Despite glitches, Hudson’s happy with cyber tests

HUDSON–Computer-based testing and the first ever home track meet highlighted the Hudson City School District (HCSD) Board of Education meeting Tuesday, April 17.

Until this year, all HCSD students took the ELA (English Language Arts) and math state assessment tests with paper and pencil. This year, district fifth graders took the ELA test by computer, while other HCSD third-through-eighth graders took it by paper. Coordinator of School Improvement April Prestipino said that, despite start-up glitches, the computer testing went smoothly, although a member of the school board was skeptical.

The fifth grade test took two days. The first day’s test had 35 multiple choice questions; the second day involved six short-answer questions and one longer-answer question. The first day, getting all fifth graders into the system took about an hour and a half, according to Ms. Prestipino. Once in the system, the students took “on the average 90 minutes” to answer all 35 questions. Then, when they logged out, some students’ answers vanished. And the next day, the log in process revealed that the first-day responses by some additional students had also disappeared. In both cases, the district immediately contacted the test supplier, Questar, Inc. (unrelated to Questar III BOCES), and all students’ answers were recovered within 48 hours.

Board member Linda Hopkins said that at Taconic Hills, where she teaches, computer-based ELA testing went off the first day with “no problems,” but the second day brought “the problems you described.”

Board member Sage Carter asked how the children reacted and how “frustration” with the unintentionally lengthy log-in process would affect their test results.

“They were great. No one lost their temper,” gushed Ms. Prestipino. She said she was “impressed by how patient the teachers and students were getting on.” And the apparent disappearance of some students’ answers caused anxiety only for adults.

School officials said that what more than compensated for the problems was that students “liked the test. They actually wrote longer answers” than fifth graders were accustomed to write on the written part.

“It’s not whether they liked the test, it’s whether they did well,” said Ms. Carter.

Comparing computer with paper test scores statewide will be possible when results become available.

In order to justify computer based testing, both handwriting and paper flipping were spoken of as undesirable burdens. “I went into the 4th grade test room,” reported Ms. Prestipino. “And they were flipping, flipping, flipping,” to look at written passages relevant to the test questions. In computer testing, a question is on one side of the screen and the pertinent reading passage on the other. In addition, she said that the students liked typing better than handwriting. Computers “level the playing field” between children who have trouble handwriting and those who do not, she said.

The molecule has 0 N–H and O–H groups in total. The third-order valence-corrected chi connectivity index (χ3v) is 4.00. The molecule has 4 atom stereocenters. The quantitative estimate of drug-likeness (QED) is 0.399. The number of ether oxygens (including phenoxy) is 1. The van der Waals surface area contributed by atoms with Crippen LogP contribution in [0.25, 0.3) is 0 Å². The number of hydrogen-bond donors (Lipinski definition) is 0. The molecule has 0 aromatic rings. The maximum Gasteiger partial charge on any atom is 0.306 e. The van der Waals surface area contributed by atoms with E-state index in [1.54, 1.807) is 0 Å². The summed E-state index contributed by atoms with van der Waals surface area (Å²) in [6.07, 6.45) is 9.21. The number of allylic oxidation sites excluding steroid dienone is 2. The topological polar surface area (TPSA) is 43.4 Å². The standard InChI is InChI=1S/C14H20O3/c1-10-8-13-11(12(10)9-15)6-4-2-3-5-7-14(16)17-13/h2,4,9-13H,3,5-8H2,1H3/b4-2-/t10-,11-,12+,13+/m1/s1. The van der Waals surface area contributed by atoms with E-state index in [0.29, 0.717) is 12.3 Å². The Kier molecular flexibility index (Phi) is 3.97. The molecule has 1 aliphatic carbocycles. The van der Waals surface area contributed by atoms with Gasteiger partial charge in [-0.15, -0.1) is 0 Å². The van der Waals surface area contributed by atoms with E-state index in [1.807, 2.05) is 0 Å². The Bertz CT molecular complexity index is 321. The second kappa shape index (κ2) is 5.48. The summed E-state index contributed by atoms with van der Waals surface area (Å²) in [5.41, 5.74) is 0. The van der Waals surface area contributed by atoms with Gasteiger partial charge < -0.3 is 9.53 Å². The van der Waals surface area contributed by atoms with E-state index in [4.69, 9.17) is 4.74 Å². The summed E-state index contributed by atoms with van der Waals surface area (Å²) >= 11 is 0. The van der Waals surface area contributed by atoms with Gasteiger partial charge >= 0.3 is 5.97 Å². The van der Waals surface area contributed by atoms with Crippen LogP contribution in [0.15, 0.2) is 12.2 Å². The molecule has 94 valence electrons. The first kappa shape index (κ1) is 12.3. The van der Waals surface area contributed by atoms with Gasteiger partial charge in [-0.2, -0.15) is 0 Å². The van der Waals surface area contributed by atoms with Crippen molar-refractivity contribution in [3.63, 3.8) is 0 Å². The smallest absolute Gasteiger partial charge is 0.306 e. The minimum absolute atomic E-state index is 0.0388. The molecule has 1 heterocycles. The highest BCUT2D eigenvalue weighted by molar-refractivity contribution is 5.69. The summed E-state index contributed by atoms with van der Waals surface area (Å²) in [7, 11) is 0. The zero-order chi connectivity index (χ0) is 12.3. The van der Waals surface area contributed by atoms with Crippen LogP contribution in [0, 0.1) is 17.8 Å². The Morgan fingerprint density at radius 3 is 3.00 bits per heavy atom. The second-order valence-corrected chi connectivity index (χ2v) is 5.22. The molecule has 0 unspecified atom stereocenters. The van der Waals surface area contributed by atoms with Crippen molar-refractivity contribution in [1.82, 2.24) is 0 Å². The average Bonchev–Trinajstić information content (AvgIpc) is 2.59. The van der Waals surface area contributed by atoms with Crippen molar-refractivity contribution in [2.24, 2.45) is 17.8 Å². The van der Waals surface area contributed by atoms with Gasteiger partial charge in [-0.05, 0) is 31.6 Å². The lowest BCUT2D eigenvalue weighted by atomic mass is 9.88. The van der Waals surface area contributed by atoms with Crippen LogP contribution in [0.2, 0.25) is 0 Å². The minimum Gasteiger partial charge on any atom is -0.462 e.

Handwriting did not used to be such a struggle, observed Ms. Carter.

For the math assessment, the 8th grade will pilot computer testing. Ms. Prestipino expected a “manageable” amount of test takers, because many 8th graders take Regents exams that excuse them from assessments, and others opt out.

That observation prompted district Superintendent Maria L. Suttmeier to address the topic of elementary students absorbing “this culture of ‘I don’t want to take a test.’ And then they get to high school and can’t opt out of the Regents.”

Also at the meeting, Dr. Suttmeier announced that Hudson High School held its first home track meet Thursday, April 12, and “the kids were just thrilled.” Before the new track was built as part of the district’s Capital Project, Hudson’s track teams could compete only at other schools due to lack of suitable facilities at home. On April 12, Hudson’s team faced Coxsackie-Athens, and–according to Dr. Suttmeier—each team won about half the events. The only glitch occurred that day when the pole vault facility was found to lack some necessary equipment. The district has contacted the manufacturer about supplying the right equipment and dropped pole vaulting from the April 12 meet.

On another sports related matter, Dr. Suttmeier announced that concrete was being poured for additional home-crowd bleachers.

In other business:

• Dr. Suttmeier said that if enough students enter kindergarten, the district will have to hire an additional kindergarten teacher. In that case, the district will have to drop its planned second school resource officer—unless the district receives extra aid after the budget vote, as sometimes happens

• The board welcomed Gary Strompf as a new custodian effective May 2. Mr. Strompf lives in Copake and formerly sold drug testing kits

• The board accepted the June retirement of Robert Bratton from the custodial staff after 16 years of service. “Bob has been a pleasure to work with,” said Dr. Suttmeier

• On Wednesday, May 9 there will be a kick-off for the solar panels on the high school grounds, which cost the HCSD nothing and which are expected to reduce its electric bills.

The next meeting of the HCSD Board of education will take place May 1 at 6:30 p.m. at the Hudson High School library. It will take place Tuesday, instead of the usual Monday, and include a budget hearing.

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